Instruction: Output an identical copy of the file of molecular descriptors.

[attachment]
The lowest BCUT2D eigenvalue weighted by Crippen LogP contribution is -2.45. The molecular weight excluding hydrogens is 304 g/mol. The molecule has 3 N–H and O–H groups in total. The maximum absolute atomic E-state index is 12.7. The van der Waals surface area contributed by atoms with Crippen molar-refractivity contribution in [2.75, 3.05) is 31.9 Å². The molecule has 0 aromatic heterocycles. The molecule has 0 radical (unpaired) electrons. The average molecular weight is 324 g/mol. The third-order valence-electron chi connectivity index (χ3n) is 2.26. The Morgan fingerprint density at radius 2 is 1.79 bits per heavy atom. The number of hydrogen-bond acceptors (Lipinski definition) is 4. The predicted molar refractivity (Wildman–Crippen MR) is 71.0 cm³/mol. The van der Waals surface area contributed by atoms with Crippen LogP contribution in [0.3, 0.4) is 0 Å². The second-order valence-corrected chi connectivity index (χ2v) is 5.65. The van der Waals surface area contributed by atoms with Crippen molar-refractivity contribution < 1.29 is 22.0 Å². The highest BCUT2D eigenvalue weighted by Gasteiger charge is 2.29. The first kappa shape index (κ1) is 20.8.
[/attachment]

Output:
The lowest BCUT2D eigenvalue weighted by Crippen LogP contribution is -2.45. The molecular weight excluding hydrogens is 304 g/mol. The molecule has 3 N–H and O–H groups in total. The maximum absolute atomic E-state index is 12.7. The van der Waals surface area contributed by atoms with Crippen molar-refractivity contribution in [2.75, 3.05) is 31.9 Å². The molecule has 0 aromatic heterocycles. The molecule has 0 radical (unpaired) electrons. The average molecular weight is 324 g/mol. The third-order valence-electron chi connectivity index (χ3n) is 2.26. The Morgan fingerprint density at radius 2 is 1.79 bits per heavy atom. The number of hydrogen-bond acceptors (Lipinski definition) is 4. The predicted molar refractivity (Wildman–Crippen MR) is 71.0 cm³/mol. The van der Waals surface area contributed by atoms with Crippen LogP contribution in [0.3, 0.4) is 0 Å². The second-order valence-corrected chi connectivity index (χ2v) is 5.65. The van der Waals surface area contributed by atoms with Crippen molar-refractivity contribution < 1.29 is 22.0 Å². The highest BCUT2D eigenvalue weighted by Gasteiger charge is 2.29. The first kappa shape index (κ1) is 20.8.